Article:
How to have a Tech-Tastic Summer

July 25, 2023

Summer is well underway, and in many homes, parents are trying to decide how tech should play a role in their kids’ vacation days. While taking time away from the screen to adventure outside, read a book, or spend “unplugged” time with family is important, tech can still be used to have fun, enhance learning, and build other skills for kids of all ages. 

As we enter into the dog days of summer, beat the heat with the tech-tastic activities on the platforms below (but make sure you set up a family safety agreement and review our 7 Steps to Good Digital Parenting before you get going)!

Learn and Stay Connected

While school is out, kids can stay connected with their classmates, friends, and even family members through interactive platforms.

TikTok is many teens’ app of choice, and can be a destination for educational content. Users can discover new things about a variety of subjects with videos through the TikTok Learn page and #edutok. For beach reads and beyond, check out #BookTok, which points users towards book recommendations of all genres. For older kids, get interview advice as they begin to apply for first internships or jobs. 

Popular with younger kids, Roblox is a place to build new worlds, play with other users’ creations, and can even be a place for kids to learn about programming. Online games are often one of childrens’ first opportunities for digital socializing, and provides them with a space to learn how to behave online. Check out this guide for parents to get tips on how to make sure kids have a safe and productive experience on the platform.

For something a bit more structured, kids can learn new computer skills like how to design and create a website with Google’s Applied Digital Skills lessons. The Be Internet Awesome program helps to prepare kids to be good citizens in the digital world with the Interland game, the Be Internet Awesome pledge, and more.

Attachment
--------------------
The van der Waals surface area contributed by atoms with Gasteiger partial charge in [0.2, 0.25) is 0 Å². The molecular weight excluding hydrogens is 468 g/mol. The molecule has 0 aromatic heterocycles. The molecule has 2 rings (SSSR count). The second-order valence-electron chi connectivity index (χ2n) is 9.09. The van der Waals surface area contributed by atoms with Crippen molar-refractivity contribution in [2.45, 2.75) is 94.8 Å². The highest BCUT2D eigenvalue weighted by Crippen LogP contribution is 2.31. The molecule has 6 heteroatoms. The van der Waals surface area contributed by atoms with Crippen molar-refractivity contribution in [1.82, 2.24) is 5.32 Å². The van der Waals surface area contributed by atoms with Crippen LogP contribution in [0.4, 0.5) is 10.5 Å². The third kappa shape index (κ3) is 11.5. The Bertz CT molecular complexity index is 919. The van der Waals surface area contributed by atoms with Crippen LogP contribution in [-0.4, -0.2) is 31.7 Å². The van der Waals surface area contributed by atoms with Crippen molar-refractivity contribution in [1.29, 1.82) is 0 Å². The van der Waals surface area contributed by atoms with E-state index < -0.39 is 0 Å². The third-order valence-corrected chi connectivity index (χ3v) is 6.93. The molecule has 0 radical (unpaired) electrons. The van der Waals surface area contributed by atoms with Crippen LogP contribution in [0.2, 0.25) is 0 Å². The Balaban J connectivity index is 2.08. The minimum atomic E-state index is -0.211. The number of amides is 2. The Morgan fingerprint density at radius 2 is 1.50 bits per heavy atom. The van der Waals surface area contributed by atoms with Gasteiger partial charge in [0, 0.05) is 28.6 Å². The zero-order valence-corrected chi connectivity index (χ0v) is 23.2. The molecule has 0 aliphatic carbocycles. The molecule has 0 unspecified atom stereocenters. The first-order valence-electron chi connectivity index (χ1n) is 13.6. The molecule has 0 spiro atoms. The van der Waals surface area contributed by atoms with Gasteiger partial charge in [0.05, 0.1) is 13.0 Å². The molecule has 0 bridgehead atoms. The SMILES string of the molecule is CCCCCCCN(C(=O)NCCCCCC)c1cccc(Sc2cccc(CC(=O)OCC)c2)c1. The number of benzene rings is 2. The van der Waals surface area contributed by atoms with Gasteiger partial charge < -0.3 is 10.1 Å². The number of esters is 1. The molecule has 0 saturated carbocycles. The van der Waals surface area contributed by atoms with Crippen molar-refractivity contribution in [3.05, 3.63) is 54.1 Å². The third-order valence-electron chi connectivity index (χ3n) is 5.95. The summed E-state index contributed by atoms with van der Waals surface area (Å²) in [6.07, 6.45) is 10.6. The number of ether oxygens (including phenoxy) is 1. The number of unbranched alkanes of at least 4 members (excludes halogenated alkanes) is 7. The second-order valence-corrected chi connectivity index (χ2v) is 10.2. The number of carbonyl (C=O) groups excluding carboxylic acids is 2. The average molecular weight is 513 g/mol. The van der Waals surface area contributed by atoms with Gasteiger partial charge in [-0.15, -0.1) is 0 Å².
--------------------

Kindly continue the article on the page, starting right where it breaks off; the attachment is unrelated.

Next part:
Play and Develop Skills

When it’s too hot to go outside, games can be a great way to ensure children are still getting the chance to play. 

Bring some levity to vacation and celebrate the summer of Barbie with Mattel kids, an online platform where kids can select from Barbie and HotWheels games. Play is an important part of child development, especially for younger children. For guidance on how to help kids get the most out of gaming experiences, review our Safer Gaming Guide for information on understanding ratings and setting parental controls.

Nintendo Switch has a variety of educational games. For preschool and kindergarten- aged children, download this educational game pack to help teach them skills like logic, math and reflex. Kids can also practice their STEM skills by physically building objects using pre-cut cardboard sheets with Nintendo Labo, then play with them on the Switch. 

Study from the Couch

Pass the popcorn and have an educational movie night using the streaming service of your choice! 

Disney+ has a large selection of documentaries which are great for a night of learning with the whole family. They also have an interactive game called Brain Games, which explores the science of the brain.

Netflix has an Education for Kids category that includes shows about science, nature and exploration. To get older kids excited for the upcoming school year, check out documentaries on subjects like history and STEM. For help setting up your child’s profile to make sure they only see appropriate and educational content, check out this guide

Amazon Prime Video allows parents to create a kids’ profile that ensures children 12 and under only see age appropriate content. Their choices include shows for young kids such as Children of the World, DrawMe A Story Series, and WordGirl as well as shows for older kids that provide interesting and enriching content with subjects such as history, nature and education. 

Looking for more educational resources to try out this summer? Check out our Education Resource Guide for tips on learning platforms such as Duolingo, Khan Academy, Class Dojo, and Outschool. 

Written by

Alanna Powers

Alanna is the Research & Program Specialist for the Family Online Safety Institute. She leads FOSI's Good Digital Parenting programming and research projects, and supports FOSI's communications efforts. Her prior experiences focused on both media and education. Alanna has taught English and communications courses at both the high school and college level, and concentrated on the subject of media literacy education during her master’s program.

Alanna has a master’s degree in media studies from the Newhouse School of Public Communications at Syracuse University. She also holds undergraduate degrees in both Public Relations and English from Penn State University, and is a Fulbright alumna.